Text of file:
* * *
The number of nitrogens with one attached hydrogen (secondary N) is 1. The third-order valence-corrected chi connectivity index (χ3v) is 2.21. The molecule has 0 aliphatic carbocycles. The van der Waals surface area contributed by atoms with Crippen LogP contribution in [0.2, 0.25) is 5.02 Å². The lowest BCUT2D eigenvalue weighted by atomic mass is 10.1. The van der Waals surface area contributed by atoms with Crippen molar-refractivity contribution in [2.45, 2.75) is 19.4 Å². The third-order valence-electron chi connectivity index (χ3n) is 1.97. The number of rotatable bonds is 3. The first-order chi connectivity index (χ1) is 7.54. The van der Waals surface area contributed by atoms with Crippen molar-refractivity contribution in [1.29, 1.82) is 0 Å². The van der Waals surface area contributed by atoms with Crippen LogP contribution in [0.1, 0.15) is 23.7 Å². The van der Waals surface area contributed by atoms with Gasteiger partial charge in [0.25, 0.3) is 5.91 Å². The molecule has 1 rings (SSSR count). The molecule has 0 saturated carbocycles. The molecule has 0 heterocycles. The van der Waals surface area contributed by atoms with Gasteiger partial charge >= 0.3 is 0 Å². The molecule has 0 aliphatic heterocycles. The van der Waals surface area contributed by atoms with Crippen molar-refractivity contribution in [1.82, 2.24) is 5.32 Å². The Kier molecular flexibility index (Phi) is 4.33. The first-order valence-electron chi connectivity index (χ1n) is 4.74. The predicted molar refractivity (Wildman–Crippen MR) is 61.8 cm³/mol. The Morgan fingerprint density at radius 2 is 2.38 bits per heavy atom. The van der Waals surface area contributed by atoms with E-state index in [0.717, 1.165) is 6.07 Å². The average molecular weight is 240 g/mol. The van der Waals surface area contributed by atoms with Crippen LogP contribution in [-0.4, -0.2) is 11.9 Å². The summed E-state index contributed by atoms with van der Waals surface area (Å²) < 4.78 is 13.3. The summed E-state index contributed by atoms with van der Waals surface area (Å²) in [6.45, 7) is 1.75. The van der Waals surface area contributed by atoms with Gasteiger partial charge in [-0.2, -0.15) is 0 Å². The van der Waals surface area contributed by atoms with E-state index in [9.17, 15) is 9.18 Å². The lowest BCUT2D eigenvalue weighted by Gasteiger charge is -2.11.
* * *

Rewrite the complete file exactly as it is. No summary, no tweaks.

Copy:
The number of nitrogens with one attached hydrogen (secondary N) is 1. The third-order valence-corrected chi connectivity index (χ3v) is 2.21. The molecule has 0 aliphatic carbocycles. The van der Waals surface area contributed by atoms with Crippen LogP contribution in [0.2, 0.25) is 5.02 Å². The lowest BCUT2D eigenvalue weighted by atomic mass is 10.1. The van der Waals surface area contributed by atoms with Crippen molar-refractivity contribution in [2.45, 2.75) is 19.4 Å². The third-order valence-electron chi connectivity index (χ3n) is 1.97. The number of rotatable bonds is 3. The first-order chi connectivity index (χ1) is 7.54. The van der Waals surface area contributed by atoms with Crippen molar-refractivity contribution in [1.29, 1.82) is 0 Å². The van der Waals surface area contributed by atoms with Crippen LogP contribution in [0.1, 0.15) is 23.7 Å². The van der Waals surface area contributed by atoms with Gasteiger partial charge in [0.25, 0.3) is 5.91 Å². The molecule has 1 rings (SSSR count). The molecule has 0 saturated carbocycles. The molecule has 0 heterocycles. The van der Waals surface area contributed by atoms with Gasteiger partial charge >= 0.3 is 0 Å². The molecule has 0 aliphatic heterocycles. The van der Waals surface area contributed by atoms with Crippen molar-refractivity contribution in [1.82, 2.24) is 5.32 Å². The Kier molecular flexibility index (Phi) is 4.33. The first-order valence-electron chi connectivity index (χ1n) is 4.74. The predicted molar refractivity (Wildman–Crippen MR) is 61.8 cm³/mol. The Morgan fingerprint density at radius 2 is 2.38 bits per heavy atom. The van der Waals surface area contributed by atoms with E-state index in [0.717, 1.165) is 6.07 Å². The average molecular weight is 240 g/mol. The van der Waals surface area contributed by atoms with Crippen LogP contribution in [-0.4, -0.2) is 11.9 Å². The summed E-state index contributed by atoms with van der Waals surface area (Å²) < 4.78 is 13.3. The summed E-state index contributed by atoms with van der Waals surface area (Å²) in [6.45, 7) is 1.75. The van der Waals surface area contributed by atoms with Gasteiger partial charge in [-0.2, -0.15) is 0 Å². The van der Waals surface area contributed by atoms with E-state index in [9.17, 15) is 9.18 Å². The lowest BCUT2D eigenvalue weighted by Gasteiger charge is -2.11.